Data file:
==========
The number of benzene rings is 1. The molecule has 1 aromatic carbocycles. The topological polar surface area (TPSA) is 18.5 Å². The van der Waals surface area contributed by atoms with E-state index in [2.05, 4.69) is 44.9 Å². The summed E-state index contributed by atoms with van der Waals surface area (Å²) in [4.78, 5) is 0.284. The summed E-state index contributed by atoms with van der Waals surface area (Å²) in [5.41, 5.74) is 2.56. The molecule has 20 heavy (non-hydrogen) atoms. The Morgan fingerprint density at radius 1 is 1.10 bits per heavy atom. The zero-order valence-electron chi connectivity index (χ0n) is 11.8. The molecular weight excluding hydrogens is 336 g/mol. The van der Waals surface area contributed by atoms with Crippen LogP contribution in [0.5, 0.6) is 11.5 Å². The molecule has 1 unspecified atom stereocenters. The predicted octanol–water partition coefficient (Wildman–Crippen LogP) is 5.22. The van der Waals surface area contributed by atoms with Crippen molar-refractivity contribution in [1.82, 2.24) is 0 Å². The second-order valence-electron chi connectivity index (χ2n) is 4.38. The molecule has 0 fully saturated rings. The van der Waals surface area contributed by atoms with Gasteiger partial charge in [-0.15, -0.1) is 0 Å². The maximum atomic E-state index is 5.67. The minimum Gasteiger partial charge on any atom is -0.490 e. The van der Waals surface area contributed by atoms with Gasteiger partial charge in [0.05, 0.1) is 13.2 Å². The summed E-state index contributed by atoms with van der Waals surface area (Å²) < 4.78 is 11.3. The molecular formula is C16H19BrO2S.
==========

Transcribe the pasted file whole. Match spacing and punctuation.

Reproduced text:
The number of benzene rings is 1. The molecule has 1 aromatic carbocycles. The topological polar surface area (TPSA) is 18.5 Å². The van der Waals surface area contributed by atoms with E-state index in [2.05, 4.69) is 44.9 Å². The summed E-state index contributed by atoms with van der Waals surface area (Å²) in [4.78, 5) is 0.284. The summed E-state index contributed by atoms with van der Waals surface area (Å²) in [5.41, 5.74) is 2.56. The molecule has 20 heavy (non-hydrogen) atoms. The Morgan fingerprint density at radius 1 is 1.10 bits per heavy atom. The zero-order valence-electron chi connectivity index (χ0n) is 11.8. The molecular weight excluding hydrogens is 336 g/mol. The van der Waals surface area contributed by atoms with Crippen LogP contribution in [0.5, 0.6) is 11.5 Å². The molecule has 1 unspecified atom stereocenters. The predicted octanol–water partition coefficient (Wildman–Crippen LogP) is 5.22. The van der Waals surface area contributed by atoms with Crippen molar-refractivity contribution in [1.82, 2.24) is 0 Å². The second-order valence-electron chi connectivity index (χ2n) is 4.38. The molecule has 0 fully saturated rings. The van der Waals surface area contributed by atoms with Gasteiger partial charge in [-0.15, -0.1) is 0 Å². The maximum atomic E-state index is 5.67. The minimum Gasteiger partial charge on any atom is -0.490 e. The van der Waals surface area contributed by atoms with Gasteiger partial charge in [0.05, 0.1) is 13.2 Å². The summed E-state index contributed by atoms with van der Waals surface area (Å²) < 4.78 is 11.3. The molecular formula is C16H19BrO2S.